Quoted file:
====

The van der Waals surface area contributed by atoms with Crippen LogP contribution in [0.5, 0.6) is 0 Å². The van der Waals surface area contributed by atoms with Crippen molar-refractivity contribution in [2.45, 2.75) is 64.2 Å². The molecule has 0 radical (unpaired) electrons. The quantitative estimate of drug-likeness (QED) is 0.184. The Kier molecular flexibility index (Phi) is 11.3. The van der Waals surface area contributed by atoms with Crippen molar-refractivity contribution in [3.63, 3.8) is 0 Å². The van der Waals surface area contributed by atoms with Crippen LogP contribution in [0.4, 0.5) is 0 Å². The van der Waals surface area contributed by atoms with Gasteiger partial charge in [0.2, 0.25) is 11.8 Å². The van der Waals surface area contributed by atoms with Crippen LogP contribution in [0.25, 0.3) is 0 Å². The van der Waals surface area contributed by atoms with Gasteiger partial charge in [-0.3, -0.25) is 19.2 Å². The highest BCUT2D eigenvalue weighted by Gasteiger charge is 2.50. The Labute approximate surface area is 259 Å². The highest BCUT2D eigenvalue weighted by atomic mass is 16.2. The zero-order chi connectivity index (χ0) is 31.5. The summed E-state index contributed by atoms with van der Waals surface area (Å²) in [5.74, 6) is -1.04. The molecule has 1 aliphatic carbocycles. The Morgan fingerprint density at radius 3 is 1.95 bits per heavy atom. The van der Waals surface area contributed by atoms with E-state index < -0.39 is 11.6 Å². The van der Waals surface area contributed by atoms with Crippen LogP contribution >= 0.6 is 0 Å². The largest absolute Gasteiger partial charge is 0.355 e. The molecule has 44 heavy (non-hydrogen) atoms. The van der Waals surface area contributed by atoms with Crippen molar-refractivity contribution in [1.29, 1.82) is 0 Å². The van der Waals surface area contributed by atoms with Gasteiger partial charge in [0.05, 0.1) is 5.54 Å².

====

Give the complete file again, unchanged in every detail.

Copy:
The van der Waals surface area contributed by atoms with Crippen LogP contribution in [0.5, 0.6) is 0 Å². The van der Waals surface area contributed by atoms with Crippen molar-refractivity contribution in [2.45, 2.75) is 64.2 Å². The molecule has 0 radical (unpaired) electrons. The quantitative estimate of drug-likeness (QED) is 0.184. The Kier molecular flexibility index (Phi) is 11.3. The van der Waals surface area contributed by atoms with Crippen molar-refractivity contribution in [3.63, 3.8) is 0 Å². The van der Waals surface area contributed by atoms with Crippen LogP contribution in [0.4, 0.5) is 0 Å². The van der Waals surface area contributed by atoms with Gasteiger partial charge in [0.2, 0.25) is 11.8 Å². The van der Waals surface area contributed by atoms with Crippen LogP contribution in [0.25, 0.3) is 0 Å². The van der Waals surface area contributed by atoms with Gasteiger partial charge in [-0.3, -0.25) is 19.2 Å². The highest BCUT2D eigenvalue weighted by Gasteiger charge is 2.50. The Labute approximate surface area is 259 Å². The highest BCUT2D eigenvalue weighted by atomic mass is 16.2. The zero-order chi connectivity index (χ0) is 31.5. The summed E-state index contributed by atoms with van der Waals surface area (Å²) in [5.74, 6) is -1.04. The molecule has 1 aliphatic carbocycles. The Morgan fingerprint density at radius 3 is 1.95 bits per heavy atom. The van der Waals surface area contributed by atoms with E-state index < -0.39 is 11.6 Å². The van der Waals surface area contributed by atoms with Crippen LogP contribution >= 0.6 is 0 Å². The largest absolute Gasteiger partial charge is 0.355 e. The molecule has 44 heavy (non-hydrogen) atoms. The van der Waals surface area contributed by atoms with Crippen molar-refractivity contribution in [1.29, 1.82) is 0 Å². The van der Waals surface area contributed by atoms with Gasteiger partial charge in [0.05, 0.1) is 5.54 Å².